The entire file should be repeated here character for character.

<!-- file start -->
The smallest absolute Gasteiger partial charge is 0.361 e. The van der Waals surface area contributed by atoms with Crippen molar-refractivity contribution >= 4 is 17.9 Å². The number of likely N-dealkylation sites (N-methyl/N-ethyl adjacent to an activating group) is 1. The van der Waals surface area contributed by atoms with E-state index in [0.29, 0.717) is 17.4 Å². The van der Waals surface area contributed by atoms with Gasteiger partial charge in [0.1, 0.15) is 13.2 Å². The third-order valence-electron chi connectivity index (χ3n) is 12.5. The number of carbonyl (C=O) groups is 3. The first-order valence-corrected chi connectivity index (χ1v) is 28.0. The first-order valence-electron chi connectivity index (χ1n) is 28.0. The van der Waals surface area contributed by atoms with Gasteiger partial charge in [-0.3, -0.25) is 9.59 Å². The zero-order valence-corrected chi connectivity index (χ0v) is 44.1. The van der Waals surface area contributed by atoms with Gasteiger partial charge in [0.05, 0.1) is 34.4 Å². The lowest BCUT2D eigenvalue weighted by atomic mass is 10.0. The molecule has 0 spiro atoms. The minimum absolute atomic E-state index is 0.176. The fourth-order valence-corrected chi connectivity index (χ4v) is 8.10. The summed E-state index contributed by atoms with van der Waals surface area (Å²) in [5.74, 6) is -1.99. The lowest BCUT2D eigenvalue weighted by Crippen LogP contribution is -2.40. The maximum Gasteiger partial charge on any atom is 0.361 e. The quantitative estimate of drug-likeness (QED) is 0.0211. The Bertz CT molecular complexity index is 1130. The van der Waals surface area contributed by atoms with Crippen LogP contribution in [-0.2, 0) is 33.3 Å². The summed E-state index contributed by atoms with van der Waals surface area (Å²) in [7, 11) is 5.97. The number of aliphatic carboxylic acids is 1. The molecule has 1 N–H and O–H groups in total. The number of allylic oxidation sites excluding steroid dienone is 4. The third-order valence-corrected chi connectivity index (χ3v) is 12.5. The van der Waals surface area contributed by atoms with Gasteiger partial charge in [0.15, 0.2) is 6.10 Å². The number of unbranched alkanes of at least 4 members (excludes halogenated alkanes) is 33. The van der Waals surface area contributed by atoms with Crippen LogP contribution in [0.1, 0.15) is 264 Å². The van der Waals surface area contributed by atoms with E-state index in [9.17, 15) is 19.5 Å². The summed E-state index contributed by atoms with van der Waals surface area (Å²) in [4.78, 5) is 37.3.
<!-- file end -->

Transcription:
The smallest absolute Gasteiger partial charge is 0.361 e. The van der Waals surface area contributed by atoms with Crippen molar-refractivity contribution >= 4 is 17.9 Å². The number of likely N-dealkylation sites (N-methyl/N-ethyl adjacent to an activating group) is 1. The van der Waals surface area contributed by atoms with E-state index in [0.29, 0.717) is 17.4 Å². The van der Waals surface area contributed by atoms with Gasteiger partial charge in [0.1, 0.15) is 13.2 Å². The third-order valence-electron chi connectivity index (χ3n) is 12.5. The number of carbonyl (C=O) groups is 3. The first-order valence-corrected chi connectivity index (χ1v) is 28.0. The first-order valence-electron chi connectivity index (χ1n) is 28.0. The van der Waals surface area contributed by atoms with Gasteiger partial charge in [-0.3, -0.25) is 9.59 Å². The zero-order valence-corrected chi connectivity index (χ0v) is 44.1. The van der Waals surface area contributed by atoms with Gasteiger partial charge in [0.05, 0.1) is 34.4 Å². The lowest BCUT2D eigenvalue weighted by atomic mass is 10.0. The molecule has 0 spiro atoms. The minimum absolute atomic E-state index is 0.176. The fourth-order valence-corrected chi connectivity index (χ4v) is 8.10. The summed E-state index contributed by atoms with van der Waals surface area (Å²) in [5.74, 6) is -1.99. The lowest BCUT2D eigenvalue weighted by Crippen LogP contribution is -2.40. The maximum Gasteiger partial charge on any atom is 0.361 e. The quantitative estimate of drug-likeness (QED) is 0.0211. The Bertz CT molecular complexity index is 1130. The van der Waals surface area contributed by atoms with Crippen LogP contribution in [-0.2, 0) is 33.3 Å². The summed E-state index contributed by atoms with van der Waals surface area (Å²) in [7, 11) is 5.97. The number of aliphatic carboxylic acids is 1. The molecule has 1 N–H and O–H groups in total. The number of allylic oxidation sites excluding steroid dienone is 4. The third-order valence-corrected chi connectivity index (χ3v) is 12.5. The van der Waals surface area contributed by atoms with Gasteiger partial charge in [0.15, 0.2) is 6.10 Å². The number of unbranched alkanes of at least 4 members (excludes halogenated alkanes) is 33. The van der Waals surface area contributed by atoms with Crippen LogP contribution in [0.1, 0.15) is 264 Å². The van der Waals surface area contributed by atoms with E-state index in [9.17, 15) is 19.5 Å². The summed E-state index contributed by atoms with van der Waals surface area (Å²) in [4.78, 5) is 37.3.